My Wife Grew Up Communist In The United States

My Wife Grew Up Communist In The United States

K. Thor Jensen

A classroom of kids in Cincinnati stands at attention to say the Pledge of Allegiance. The kids have their hands over their hearts, eyes fixed on Old Glory as they say the familiar words.

“I pledge allegiance. To the flag. Of the United States of America.”
Except for one kid. A little blonde girl, in the front of the class. Her words are different.
“Red white and blue, we spit on you. You stand for plunder. You must go under.”

That little girl will grow up to be my wife, and that’s how they teach you the Pledge of Allegiance in the Revolutionary Communist Party.
The Revolutionary Communist Party, US was founded by a group of Bay Area activists in the 1960s. Slowly but steadily, one of those activists — a guy named Bob Avakian — took ideological leadership of the group and pushed it into a revolution-oriented praxis that focused on organizing workers.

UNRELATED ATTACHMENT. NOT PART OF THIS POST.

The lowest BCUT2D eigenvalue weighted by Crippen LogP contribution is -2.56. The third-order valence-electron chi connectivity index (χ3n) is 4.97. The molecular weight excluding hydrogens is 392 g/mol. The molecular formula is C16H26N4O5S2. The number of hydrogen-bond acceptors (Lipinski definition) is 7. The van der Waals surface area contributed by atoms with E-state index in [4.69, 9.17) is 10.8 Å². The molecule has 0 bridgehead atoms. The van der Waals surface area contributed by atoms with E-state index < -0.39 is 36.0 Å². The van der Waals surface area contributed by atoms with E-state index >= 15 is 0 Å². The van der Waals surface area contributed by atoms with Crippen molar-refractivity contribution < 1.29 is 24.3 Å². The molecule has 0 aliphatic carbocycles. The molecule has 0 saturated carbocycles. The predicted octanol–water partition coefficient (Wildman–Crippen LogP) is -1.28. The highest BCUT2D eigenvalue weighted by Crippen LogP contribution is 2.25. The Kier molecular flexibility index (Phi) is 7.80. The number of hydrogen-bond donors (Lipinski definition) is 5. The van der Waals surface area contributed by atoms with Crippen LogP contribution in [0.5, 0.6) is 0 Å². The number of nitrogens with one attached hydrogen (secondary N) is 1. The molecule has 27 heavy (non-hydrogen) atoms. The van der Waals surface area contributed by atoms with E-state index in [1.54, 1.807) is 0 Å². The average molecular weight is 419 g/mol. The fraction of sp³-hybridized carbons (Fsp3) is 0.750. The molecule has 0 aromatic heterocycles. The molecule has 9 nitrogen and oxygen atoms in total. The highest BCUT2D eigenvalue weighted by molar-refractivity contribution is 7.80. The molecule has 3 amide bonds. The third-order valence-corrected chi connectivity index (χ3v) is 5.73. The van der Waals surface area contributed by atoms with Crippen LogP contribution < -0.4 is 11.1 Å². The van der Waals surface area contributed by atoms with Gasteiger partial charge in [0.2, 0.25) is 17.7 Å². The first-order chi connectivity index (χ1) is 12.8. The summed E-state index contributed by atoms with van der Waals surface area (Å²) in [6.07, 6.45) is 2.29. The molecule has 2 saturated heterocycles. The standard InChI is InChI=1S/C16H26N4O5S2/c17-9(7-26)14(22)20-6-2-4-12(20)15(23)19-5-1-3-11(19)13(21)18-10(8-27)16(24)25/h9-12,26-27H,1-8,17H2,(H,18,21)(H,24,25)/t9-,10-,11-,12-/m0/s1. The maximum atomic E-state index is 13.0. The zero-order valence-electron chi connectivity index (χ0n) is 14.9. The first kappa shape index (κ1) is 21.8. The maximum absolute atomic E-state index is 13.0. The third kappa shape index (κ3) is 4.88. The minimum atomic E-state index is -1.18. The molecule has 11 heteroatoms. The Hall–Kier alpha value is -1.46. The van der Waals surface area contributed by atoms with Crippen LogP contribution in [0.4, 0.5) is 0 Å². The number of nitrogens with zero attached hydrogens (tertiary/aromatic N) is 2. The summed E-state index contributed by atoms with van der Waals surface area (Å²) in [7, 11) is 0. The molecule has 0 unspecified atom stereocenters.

My wife’s mother ended up at a doll factory in the Midwest.
The RCP’s general strategy on these missions was to spread Maoist principles about how workers should control the means of production and convince the other employees to join them in a “wildcat strike,” a walkout without the involvement of their labor union. Ostensibly those strikes were to improve worker pay and treatment, but really they were a shot across the bow of the American industrial complex. They showed business owners that their profits were entirely dependent on the men and women toiling for them.

The RCP members were college-educated people who firmly believed in the justness of their struggle and that to really bring revolution in this country — which Avakian predicted would happen within two decades — it needed to happen from the bottom up.